The Capitals have posted the Eastern Conference's best record in each of the past two seasons, but only have one playoff series victory to show for it.
After a Presidents' Trophy-winning season in 2009-10 ended with a loss to the Montreal Canadiens in the first round of the playoffs, Washington stepped up its play on the defensive end to go 48-23-11 a season ago. The Capitals then gave its fans some hope with a convincing five-game victory over the New York Rangers in the quarterfinals, but excitement soon gave way to disappointment after Washington was swept by the Tampa Bay Lightning in the second round.
Still, Washington has an excellent core that is led by sniper Alex Ovechkin and is built to win now. That's why Caps general manager George McPhee opted against blowing things up, keeping head coach Bruce Boudreau while adding a series of role players to take on various tasks.
Washington traded its 2011 first-round pick (26th overall) to Chicago for Troy Brouwer, a top-six forward who loves to throw his weight around. Joel Ward cashed in on an excellent playoff showing with Nashville and was signed by Washington, adding another hard-working forward to the mix, while center Jeff Halpern was brought back to add some leadership to the locker room, one that took some shots from free agent departee Matt Bradley.
The Capitals also added a veteran to its blue line in Roman Hamrlik, adding yet another offensive weapon to their back end, but the steal of free agency came when the club landed goaltender Tomas Vokoun for one year at a bargain price of $1.5 million.
However, in a surprising move, Boudreau revealed that Michal Neuvirth, and not Vokoun, will start tonight's game. The 23-year-old Neuvirth was 27-12-4 with a 2.45 goals-against average for Washington last year.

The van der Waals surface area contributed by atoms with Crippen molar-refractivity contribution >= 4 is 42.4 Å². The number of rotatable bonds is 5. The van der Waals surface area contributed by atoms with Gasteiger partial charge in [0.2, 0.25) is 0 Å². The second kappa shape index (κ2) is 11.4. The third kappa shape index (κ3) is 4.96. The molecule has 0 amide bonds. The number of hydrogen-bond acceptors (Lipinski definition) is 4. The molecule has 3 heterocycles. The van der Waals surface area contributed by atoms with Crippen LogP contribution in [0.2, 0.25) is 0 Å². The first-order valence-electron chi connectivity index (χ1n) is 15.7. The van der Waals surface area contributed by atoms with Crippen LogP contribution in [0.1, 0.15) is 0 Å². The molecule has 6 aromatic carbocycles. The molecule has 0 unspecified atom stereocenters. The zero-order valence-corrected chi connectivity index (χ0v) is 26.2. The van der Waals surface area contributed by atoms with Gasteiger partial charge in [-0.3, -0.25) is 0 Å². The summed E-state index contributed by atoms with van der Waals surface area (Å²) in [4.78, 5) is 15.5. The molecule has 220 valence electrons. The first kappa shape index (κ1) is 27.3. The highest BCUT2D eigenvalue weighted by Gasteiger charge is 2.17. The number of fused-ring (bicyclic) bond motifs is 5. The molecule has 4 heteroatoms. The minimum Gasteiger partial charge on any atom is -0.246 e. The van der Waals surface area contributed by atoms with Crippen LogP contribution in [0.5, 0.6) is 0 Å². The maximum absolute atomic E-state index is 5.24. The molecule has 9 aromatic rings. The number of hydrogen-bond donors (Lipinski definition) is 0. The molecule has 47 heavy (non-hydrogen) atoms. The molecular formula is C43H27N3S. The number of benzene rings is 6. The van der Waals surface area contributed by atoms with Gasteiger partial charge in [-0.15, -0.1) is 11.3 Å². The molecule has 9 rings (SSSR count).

In addition to mixing in new talent, finding balance may be the key for the Capitals. They had the league's best offense in 2009-10, but ranked just 19th with 2.67 goals per game last year.
Like the rest of the offense, Ovechkin's point production took a step back in 2010-11. The sniper went from 50 goals and 109 points down to 32 tallies and 85 points in seven more games a season ago. Ovechkin also disappointed on the power play, notching just seven goals. The two-time Hart Trophy winner will have to regain his MVP-caliber form this season if Washington wants to make a deeper postseason run.
Ovechkin left the team earlier this week to return to Russia for the funeral of his uncle, but Washington's captain is back in D.C. and is expected to play this evening.
The Hurricanes started their season on home ice, but were dealt a 5-1 setback by Tampa Bay on Friday night. Steve Downie, Adam Hall and Ryan Malone each scored a third-period goal to lead the Lightning to the lopsided victory at RBC Center.
The Lightning eliminated Carolina from playoff contention with a 6-2 victory on the final day of the 2010-11 regular season, but the Hurricanes were denied a measure of revenge Friday.
Jeff Skinner, who won the Calder Trophy as the NHL's top rookie last season, tallied Carolina's lone goal during the first period, while Cam Ward stopped 29 shots.
"We worked hard enough the first two periods," said Skinner. "We just sort of came off of it for a little bit and they capitalized on some scoring chances we gave them."
Carolina is playing six of its next seven games on the road, where the Hurricanes were 18-17-6 last season.
Washington won five out of six meetings with the Hurricanes in 2010-11 and the Caps went 2-0-1 against Carolina at home. The Capitals have won six of nine overall in the series and have taken five out of seven in D.C.